Cognitive characteristics of learning Java, an object-oriented programming language
Garry Lynn White, The University of Texas at Austin, United States
The University of Texas at Austin . Awarded
Industry and Academia are moving from procedural programming languages (e.g., COBOL) to object-oriented programming languages, such as Java for the Internet. Past studies in the cognitive aspects of programming have focused primarily on procedural programming languages. Some of the languages used have been Pascal, C, Basic, FORTAN, and COBOL. Object-oriented programming (OOP) represents a new paradigm for computing. Industry is finding that programmers are having difficulty shifting to this new programming paradigm. This instruction in OOP is currently starting in colleges and universities across the country.
What are the cognitive aspects for this new OOP language Java? When is a student developmentally ready to handle the cognitive characteristics of the OOP language Java? Which cognitive teaching style is best for this OOP language Java? Questions such as the aforementioned are the focus of this research Such research is needed to improve understanding of the learning process and identify students' difficulties with OOP methods. This can enhance academic teaching and industry training (Scholtz, 1993; Sheetz, 1997; Rosson, 1990).
Cognitive development as measured by the Propositional Logic Test, cognitive style as measured by the Hemispheric Mode Indicator, and physical hemispheric dominance as measured by a self-report survey were obtained from thirty-six university students studying Java programming. Findings reveal that physical hemispheric dominance is unrelated to cognitive and programming language variables. However, both procedural and object oriented programming require Piaget's formal operation cognitive level as indicated by the Propositional Logic Test. This is consistent with prior research A new finding is that object oriented programming also requires formal operation cognitive level. Another new finding is that object oriented programming appears to be unrelated to hemispheric cognitive style as indicated by the Hemispheric Mode Indicator (HMI). This research suggests that object oriented programming is hemispheric thinking style friendly, while procedural programming is left hemispheric cognitive style.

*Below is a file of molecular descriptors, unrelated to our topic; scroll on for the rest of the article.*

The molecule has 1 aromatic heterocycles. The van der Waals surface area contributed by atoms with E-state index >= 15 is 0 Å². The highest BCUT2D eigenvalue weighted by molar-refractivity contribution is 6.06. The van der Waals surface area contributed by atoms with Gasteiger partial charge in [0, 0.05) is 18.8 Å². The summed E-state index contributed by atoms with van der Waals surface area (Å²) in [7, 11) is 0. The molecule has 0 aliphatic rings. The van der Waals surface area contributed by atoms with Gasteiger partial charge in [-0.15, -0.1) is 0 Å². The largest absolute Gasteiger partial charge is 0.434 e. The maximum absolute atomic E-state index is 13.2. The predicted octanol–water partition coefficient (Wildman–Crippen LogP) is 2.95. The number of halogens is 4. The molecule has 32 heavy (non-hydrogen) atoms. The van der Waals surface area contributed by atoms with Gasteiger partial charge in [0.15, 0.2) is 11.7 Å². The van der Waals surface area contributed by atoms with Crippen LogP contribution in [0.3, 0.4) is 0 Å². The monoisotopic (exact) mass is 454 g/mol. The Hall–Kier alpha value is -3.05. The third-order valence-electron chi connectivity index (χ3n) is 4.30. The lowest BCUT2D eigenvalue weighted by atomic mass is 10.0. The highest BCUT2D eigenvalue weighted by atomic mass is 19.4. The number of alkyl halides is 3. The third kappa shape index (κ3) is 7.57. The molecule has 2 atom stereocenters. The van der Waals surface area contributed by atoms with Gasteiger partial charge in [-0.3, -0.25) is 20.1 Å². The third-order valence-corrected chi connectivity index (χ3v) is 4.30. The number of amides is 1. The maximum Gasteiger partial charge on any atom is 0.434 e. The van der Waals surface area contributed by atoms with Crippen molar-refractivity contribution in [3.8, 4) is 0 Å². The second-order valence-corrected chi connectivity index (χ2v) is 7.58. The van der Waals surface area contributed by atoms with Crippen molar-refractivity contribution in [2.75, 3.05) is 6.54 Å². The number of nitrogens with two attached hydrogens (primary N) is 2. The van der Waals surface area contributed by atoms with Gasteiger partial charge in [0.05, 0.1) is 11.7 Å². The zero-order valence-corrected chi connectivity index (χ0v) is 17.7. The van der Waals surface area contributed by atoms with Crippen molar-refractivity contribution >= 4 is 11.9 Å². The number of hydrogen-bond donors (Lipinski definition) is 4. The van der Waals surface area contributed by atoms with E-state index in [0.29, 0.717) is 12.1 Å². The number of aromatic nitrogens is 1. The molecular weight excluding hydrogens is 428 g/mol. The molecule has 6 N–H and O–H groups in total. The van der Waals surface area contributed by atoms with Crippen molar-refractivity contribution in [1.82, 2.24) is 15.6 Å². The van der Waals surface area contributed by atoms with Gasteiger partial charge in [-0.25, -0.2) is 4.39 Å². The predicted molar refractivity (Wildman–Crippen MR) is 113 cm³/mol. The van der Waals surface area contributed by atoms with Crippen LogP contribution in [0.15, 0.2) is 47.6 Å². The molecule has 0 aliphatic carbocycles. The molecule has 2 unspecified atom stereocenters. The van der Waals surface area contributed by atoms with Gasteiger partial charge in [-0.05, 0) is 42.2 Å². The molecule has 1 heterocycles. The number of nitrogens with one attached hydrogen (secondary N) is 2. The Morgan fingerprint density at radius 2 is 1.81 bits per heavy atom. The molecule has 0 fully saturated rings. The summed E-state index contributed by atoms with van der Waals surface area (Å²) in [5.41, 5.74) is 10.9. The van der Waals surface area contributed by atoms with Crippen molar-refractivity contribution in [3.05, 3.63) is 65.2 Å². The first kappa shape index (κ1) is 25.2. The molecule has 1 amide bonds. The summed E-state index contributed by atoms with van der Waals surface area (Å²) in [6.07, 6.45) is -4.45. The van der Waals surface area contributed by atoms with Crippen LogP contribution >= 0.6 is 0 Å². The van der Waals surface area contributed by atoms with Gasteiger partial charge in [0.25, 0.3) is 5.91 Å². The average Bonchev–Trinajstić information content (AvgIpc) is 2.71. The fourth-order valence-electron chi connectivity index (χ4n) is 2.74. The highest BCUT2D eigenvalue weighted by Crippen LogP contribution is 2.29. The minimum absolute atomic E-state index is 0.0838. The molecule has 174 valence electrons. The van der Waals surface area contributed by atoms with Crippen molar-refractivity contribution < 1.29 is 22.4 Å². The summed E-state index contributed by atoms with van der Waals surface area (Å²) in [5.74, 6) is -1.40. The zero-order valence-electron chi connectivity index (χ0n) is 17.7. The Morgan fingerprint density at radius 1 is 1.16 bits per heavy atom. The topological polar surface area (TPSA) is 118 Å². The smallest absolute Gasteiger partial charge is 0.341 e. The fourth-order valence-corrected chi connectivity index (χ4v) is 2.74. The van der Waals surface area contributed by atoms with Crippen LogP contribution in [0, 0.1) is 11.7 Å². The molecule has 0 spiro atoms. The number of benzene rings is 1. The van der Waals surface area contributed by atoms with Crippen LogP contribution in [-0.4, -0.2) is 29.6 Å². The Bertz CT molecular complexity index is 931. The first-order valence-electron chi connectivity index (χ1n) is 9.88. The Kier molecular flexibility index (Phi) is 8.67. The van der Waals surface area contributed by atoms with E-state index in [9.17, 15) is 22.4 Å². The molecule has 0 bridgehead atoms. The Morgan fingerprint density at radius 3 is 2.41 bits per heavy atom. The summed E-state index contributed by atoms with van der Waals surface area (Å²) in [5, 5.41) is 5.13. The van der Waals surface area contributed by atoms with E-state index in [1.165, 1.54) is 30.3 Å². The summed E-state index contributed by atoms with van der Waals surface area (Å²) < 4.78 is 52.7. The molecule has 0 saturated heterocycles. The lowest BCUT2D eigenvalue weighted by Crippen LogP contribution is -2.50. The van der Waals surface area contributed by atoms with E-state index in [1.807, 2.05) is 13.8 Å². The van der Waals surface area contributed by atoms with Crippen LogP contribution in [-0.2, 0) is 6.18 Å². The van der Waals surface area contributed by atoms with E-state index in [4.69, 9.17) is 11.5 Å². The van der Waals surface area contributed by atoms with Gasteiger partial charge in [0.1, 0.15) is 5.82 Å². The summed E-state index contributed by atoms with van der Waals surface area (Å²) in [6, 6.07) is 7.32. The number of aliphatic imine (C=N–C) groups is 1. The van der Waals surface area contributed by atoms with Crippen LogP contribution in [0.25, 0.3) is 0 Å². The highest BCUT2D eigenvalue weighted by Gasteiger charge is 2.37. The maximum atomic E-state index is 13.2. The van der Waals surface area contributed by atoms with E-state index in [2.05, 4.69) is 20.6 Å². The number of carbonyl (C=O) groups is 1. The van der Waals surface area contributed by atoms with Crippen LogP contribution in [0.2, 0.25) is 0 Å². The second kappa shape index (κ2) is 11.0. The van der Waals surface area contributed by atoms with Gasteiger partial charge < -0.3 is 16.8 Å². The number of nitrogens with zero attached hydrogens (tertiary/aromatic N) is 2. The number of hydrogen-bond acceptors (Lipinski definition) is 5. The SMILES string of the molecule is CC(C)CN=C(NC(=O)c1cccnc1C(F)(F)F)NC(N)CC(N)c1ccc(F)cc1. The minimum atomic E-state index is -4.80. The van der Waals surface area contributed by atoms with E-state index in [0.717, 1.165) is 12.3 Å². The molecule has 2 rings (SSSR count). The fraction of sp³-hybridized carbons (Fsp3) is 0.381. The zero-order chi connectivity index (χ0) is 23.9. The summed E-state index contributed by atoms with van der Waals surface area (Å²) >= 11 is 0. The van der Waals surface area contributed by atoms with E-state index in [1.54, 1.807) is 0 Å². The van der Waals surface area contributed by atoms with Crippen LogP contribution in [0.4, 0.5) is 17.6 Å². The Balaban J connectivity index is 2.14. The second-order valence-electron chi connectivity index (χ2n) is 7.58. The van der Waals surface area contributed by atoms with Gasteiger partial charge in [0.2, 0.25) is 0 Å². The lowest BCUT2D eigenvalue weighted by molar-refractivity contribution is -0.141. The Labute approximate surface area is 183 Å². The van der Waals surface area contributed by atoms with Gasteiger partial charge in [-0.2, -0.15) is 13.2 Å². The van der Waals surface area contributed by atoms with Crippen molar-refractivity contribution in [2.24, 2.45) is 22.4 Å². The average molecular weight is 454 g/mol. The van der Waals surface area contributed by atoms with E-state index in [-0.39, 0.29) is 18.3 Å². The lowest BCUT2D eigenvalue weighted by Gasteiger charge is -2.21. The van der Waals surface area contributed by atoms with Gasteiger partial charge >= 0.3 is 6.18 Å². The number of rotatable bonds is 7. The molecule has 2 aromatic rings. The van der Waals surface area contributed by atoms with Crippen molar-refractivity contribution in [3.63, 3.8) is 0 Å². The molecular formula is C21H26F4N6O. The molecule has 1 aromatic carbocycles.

The conclusion is that cognitive characteristics are not the cause for the difficulty in shifting from procedural to this new programming paradigm of object oriented programming. An alternative possibility to the difficulty is proactive interference. Prior learning of procedural programming makes it harder to learning object oriented programming. Further research is needed to determine if proactive interference is the cause for the difficulty in shifting from procedural programming to object oriented programming.
White, G.L. Cognitive characteristics of learning Java, an object-oriented programming language. Ph.D. thesis, The University of Texas at Austin.
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